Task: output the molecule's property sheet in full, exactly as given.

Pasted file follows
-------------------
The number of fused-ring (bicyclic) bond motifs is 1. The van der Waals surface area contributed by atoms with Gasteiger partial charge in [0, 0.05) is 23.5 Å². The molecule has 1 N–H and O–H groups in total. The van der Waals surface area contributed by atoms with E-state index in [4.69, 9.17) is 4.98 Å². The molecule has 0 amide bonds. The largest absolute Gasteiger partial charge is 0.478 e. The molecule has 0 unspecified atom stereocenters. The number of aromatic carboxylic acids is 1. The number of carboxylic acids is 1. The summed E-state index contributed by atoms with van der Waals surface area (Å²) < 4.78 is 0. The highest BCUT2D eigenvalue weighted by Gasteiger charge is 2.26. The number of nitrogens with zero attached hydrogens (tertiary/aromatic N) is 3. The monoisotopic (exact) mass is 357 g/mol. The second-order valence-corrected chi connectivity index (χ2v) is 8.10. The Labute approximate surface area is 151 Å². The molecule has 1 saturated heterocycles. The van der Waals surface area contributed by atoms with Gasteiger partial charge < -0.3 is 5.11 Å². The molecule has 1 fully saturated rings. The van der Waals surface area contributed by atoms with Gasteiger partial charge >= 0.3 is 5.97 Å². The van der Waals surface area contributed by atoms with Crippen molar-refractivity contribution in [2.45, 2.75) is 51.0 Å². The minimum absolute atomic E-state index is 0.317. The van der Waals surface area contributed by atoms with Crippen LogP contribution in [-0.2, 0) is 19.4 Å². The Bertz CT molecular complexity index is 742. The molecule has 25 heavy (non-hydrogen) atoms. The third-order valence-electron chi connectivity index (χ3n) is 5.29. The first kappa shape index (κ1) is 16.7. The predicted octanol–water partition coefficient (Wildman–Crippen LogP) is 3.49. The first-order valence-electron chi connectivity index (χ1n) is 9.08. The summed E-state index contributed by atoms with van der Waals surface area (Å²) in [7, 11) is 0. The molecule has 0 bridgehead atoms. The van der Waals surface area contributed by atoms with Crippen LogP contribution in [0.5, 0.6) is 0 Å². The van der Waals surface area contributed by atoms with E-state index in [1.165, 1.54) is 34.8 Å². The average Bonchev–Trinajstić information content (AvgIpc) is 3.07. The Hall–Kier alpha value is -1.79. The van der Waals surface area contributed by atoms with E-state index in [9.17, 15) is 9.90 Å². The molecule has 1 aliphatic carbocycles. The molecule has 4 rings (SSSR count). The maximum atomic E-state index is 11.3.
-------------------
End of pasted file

The number of fused-ring (bicyclic) bond motifs is 1. The van der Waals surface area contributed by atoms with Gasteiger partial charge in [0, 0.05) is 23.5 Å². The molecule has 1 N–H and O–H groups in total. The van der Waals surface area contributed by atoms with E-state index in [4.69, 9.17) is 4.98 Å². The molecule has 0 amide bonds. The largest absolute Gasteiger partial charge is 0.478 e. The molecule has 0 unspecified atom stereocenters. The number of aromatic carboxylic acids is 1. The number of carboxylic acids is 1. The summed E-state index contributed by atoms with van der Waals surface area (Å²) < 4.78 is 0. The highest BCUT2D eigenvalue weighted by Gasteiger charge is 2.26. The number of nitrogens with zero attached hydrogens (tertiary/aromatic N) is 3. The monoisotopic (exact) mass is 357 g/mol. The second-order valence-corrected chi connectivity index (χ2v) is 8.10. The Labute approximate surface area is 151 Å². The molecule has 1 saturated heterocycles. The van der Waals surface area contributed by atoms with Gasteiger partial charge < -0.3 is 5.11 Å². The molecule has 1 fully saturated rings. The van der Waals surface area contributed by atoms with Gasteiger partial charge >= 0.3 is 5.97 Å². The van der Waals surface area contributed by atoms with Crippen molar-refractivity contribution in [2.45, 2.75) is 51.0 Å². The minimum absolute atomic E-state index is 0.317. The van der Waals surface area contributed by atoms with Crippen LogP contribution in [-0.2, 0) is 19.4 Å². The Bertz CT molecular complexity index is 742. The molecule has 25 heavy (non-hydrogen) atoms. The third-order valence-electron chi connectivity index (χ3n) is 5.29. The first kappa shape index (κ1) is 16.7. The predicted octanol–water partition coefficient (Wildman–Crippen LogP) is 3.49. The first-order valence-electron chi connectivity index (χ1n) is 9.08. The summed E-state index contributed by atoms with van der Waals surface area (Å²) in [7, 11) is 0. The molecule has 0 bridgehead atoms. The van der Waals surface area contributed by atoms with Crippen LogP contribution in [0.5, 0.6) is 0 Å². The van der Waals surface area contributed by atoms with E-state index in [1.165, 1.54) is 34.8 Å². The average Bonchev–Trinajstić information content (AvgIpc) is 3.07. The Hall–Kier alpha value is -1.79. The van der Waals surface area contributed by atoms with E-state index in [9.17, 15) is 9.90 Å². The molecule has 1 aliphatic carbocycles. The molecule has 4 rings (SSSR count). The maximum atomic E-state index is 11.3.